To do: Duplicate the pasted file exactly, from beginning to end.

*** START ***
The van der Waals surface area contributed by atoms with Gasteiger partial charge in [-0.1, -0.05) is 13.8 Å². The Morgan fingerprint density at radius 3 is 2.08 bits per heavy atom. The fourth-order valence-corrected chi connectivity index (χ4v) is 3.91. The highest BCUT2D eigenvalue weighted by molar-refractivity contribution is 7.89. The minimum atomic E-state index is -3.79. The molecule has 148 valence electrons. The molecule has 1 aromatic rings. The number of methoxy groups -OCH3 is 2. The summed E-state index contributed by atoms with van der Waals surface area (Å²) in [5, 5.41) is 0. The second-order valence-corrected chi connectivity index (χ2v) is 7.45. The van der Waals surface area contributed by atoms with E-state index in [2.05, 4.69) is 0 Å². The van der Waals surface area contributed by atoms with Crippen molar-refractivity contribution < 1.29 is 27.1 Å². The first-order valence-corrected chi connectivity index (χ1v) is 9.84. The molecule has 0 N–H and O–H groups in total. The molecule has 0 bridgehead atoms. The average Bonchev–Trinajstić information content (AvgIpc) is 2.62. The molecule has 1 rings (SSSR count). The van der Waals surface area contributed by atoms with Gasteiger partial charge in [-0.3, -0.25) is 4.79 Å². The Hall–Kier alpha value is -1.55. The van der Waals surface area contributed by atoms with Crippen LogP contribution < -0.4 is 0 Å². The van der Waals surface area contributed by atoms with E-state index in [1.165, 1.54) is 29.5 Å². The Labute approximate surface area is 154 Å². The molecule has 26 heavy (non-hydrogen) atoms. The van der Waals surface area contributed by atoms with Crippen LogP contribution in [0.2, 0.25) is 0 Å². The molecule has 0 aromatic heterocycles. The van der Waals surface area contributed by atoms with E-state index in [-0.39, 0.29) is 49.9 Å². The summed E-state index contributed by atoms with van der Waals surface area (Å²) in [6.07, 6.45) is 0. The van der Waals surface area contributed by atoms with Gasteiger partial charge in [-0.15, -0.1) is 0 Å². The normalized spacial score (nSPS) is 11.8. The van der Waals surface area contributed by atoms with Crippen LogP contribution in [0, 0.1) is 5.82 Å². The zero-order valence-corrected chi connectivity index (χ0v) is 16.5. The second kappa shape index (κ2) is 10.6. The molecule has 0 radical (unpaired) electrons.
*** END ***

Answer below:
The van der Waals surface area contributed by atoms with Gasteiger partial charge in [-0.1, -0.05) is 13.8 Å². The Morgan fingerprint density at radius 3 is 2.08 bits per heavy atom. The fourth-order valence-corrected chi connectivity index (χ4v) is 3.91. The highest BCUT2D eigenvalue weighted by molar-refractivity contribution is 7.89. The minimum atomic E-state index is -3.79. The molecule has 148 valence electrons. The molecule has 1 aromatic rings. The number of methoxy groups -OCH3 is 2. The summed E-state index contributed by atoms with van der Waals surface area (Å²) in [5, 5.41) is 0. The second-order valence-corrected chi connectivity index (χ2v) is 7.45. The van der Waals surface area contributed by atoms with E-state index in [2.05, 4.69) is 0 Å². The van der Waals surface area contributed by atoms with Crippen molar-refractivity contribution < 1.29 is 27.1 Å². The first-order valence-corrected chi connectivity index (χ1v) is 9.84. The molecule has 0 N–H and O–H groups in total. The molecule has 0 bridgehead atoms. The average Bonchev–Trinajstić information content (AvgIpc) is 2.62. The molecule has 1 rings (SSSR count). The van der Waals surface area contributed by atoms with Gasteiger partial charge in [-0.3, -0.25) is 4.79 Å². The Hall–Kier alpha value is -1.55. The van der Waals surface area contributed by atoms with Crippen LogP contribution < -0.4 is 0 Å². The van der Waals surface area contributed by atoms with E-state index in [1.165, 1.54) is 29.5 Å². The Labute approximate surface area is 154 Å². The molecule has 26 heavy (non-hydrogen) atoms. The van der Waals surface area contributed by atoms with Crippen LogP contribution in [0.2, 0.25) is 0 Å². The molecule has 0 aromatic heterocycles. The van der Waals surface area contributed by atoms with E-state index in [-0.39, 0.29) is 49.9 Å². The summed E-state index contributed by atoms with van der Waals surface area (Å²) in [6.07, 6.45) is 0. The van der Waals surface area contributed by atoms with Gasteiger partial charge in [-0.15, -0.1) is 0 Å². The normalized spacial score (nSPS) is 11.8. The van der Waals surface area contributed by atoms with Crippen LogP contribution in [0, 0.1) is 5.82 Å². The zero-order valence-corrected chi connectivity index (χ0v) is 16.5. The second kappa shape index (κ2) is 10.6. The molecule has 0 radical (unpaired) electrons.